The Cities End: Two Centuries of Fantasies, Fears and Premonitions of New York’s Destruction
Yale University Press
From nineteenth-century paintings of fires raging through New York City to scenes of Manhattan engulfed by a gigantic wave in the 1998 movie Deep Impact, images of the city’s end have been prolific and diverse. Why have Americans repeatedly imagined New York’s destruction? What do the fantasies of annihilation played out in virtually every form of literature and art mean? This book is the first to investigate two centuries of imagined cataclysms visited upon New York, and to provide a critical historical perspective to our understanding of the events of September 11, 2001.
Max Page examines the destruction fantasies created by American writers and imagemakers at various stages of New York’s development. Seen in every medium from newspapers and films to novels, paintings, and computer software, such images, though disturbing, have been continuously popular. Page demonstrates with vivid examples and illustrations how each era’s destruction genre has reflected the city’s economic, political, racial, or physical tensions, and he also shows how the images have become forces in their own right, shaping Americans’ perceptions of New York and of cities in general.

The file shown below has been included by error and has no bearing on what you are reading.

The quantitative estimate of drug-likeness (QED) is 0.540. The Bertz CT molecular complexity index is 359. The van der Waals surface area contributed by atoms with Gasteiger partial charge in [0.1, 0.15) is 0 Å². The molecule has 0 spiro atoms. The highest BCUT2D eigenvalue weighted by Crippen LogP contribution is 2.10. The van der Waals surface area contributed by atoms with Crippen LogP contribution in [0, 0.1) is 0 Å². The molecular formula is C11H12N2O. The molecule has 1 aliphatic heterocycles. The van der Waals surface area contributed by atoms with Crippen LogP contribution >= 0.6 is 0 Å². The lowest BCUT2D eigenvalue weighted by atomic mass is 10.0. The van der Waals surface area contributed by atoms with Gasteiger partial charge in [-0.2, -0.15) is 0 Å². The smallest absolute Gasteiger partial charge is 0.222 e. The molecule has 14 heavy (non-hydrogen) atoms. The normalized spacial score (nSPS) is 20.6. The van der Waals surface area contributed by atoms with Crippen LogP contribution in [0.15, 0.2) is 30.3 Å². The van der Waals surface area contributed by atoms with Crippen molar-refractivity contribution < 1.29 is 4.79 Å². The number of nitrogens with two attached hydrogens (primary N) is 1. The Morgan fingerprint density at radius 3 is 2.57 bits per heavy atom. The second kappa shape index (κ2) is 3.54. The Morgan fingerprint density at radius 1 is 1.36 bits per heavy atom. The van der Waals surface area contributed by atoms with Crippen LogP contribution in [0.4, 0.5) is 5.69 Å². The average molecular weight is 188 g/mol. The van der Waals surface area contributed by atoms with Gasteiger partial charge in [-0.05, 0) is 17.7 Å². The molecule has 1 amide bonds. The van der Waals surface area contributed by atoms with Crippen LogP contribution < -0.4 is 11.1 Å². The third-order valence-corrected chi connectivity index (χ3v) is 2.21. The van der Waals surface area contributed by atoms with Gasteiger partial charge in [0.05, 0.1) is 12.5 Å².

Max Page is professor of architecture and history, University of Massachusetts, Amherst. He is a 2003 Guggenheim Fellow and author of The Creative Destruction of Manhattan, which received the 2001 Spiro Kostof Award of the Society of Architectural Historians. He lives in Amherst.